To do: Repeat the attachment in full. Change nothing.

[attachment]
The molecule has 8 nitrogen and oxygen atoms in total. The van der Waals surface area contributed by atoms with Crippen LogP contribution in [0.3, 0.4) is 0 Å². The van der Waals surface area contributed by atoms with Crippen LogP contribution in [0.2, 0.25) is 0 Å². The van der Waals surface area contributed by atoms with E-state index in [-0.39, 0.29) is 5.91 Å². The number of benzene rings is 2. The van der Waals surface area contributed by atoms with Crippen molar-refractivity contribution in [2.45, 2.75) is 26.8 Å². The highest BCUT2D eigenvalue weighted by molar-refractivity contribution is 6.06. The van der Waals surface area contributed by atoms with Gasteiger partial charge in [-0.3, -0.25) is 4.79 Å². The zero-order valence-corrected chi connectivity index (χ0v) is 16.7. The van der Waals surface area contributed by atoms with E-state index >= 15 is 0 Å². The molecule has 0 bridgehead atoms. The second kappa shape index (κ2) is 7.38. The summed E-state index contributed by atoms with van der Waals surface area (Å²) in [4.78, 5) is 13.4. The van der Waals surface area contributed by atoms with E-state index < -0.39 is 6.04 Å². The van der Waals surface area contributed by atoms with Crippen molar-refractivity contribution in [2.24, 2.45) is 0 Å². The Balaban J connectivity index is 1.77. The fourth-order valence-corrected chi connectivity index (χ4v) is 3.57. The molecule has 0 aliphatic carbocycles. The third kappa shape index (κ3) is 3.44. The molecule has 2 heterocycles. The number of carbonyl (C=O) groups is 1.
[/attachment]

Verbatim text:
The molecule has 8 nitrogen and oxygen atoms in total. The van der Waals surface area contributed by atoms with Crippen LogP contribution in [0.3, 0.4) is 0 Å². The van der Waals surface area contributed by atoms with Crippen LogP contribution in [0.2, 0.25) is 0 Å². The van der Waals surface area contributed by atoms with E-state index in [-0.39, 0.29) is 5.91 Å². The number of benzene rings is 2. The van der Waals surface area contributed by atoms with Crippen molar-refractivity contribution in [2.45, 2.75) is 26.8 Å². The highest BCUT2D eigenvalue weighted by molar-refractivity contribution is 6.06. The van der Waals surface area contributed by atoms with Gasteiger partial charge in [-0.3, -0.25) is 4.79 Å². The zero-order valence-corrected chi connectivity index (χ0v) is 16.7. The van der Waals surface area contributed by atoms with E-state index >= 15 is 0 Å². The molecule has 0 bridgehead atoms. The second kappa shape index (κ2) is 7.38. The summed E-state index contributed by atoms with van der Waals surface area (Å²) in [4.78, 5) is 13.4. The van der Waals surface area contributed by atoms with E-state index < -0.39 is 6.04 Å². The van der Waals surface area contributed by atoms with Crippen molar-refractivity contribution in [2.24, 2.45) is 0 Å². The Balaban J connectivity index is 1.77. The fourth-order valence-corrected chi connectivity index (χ4v) is 3.57. The molecule has 0 aliphatic carbocycles. The third kappa shape index (κ3) is 3.44. The molecule has 2 heterocycles. The number of carbonyl (C=O) groups is 1.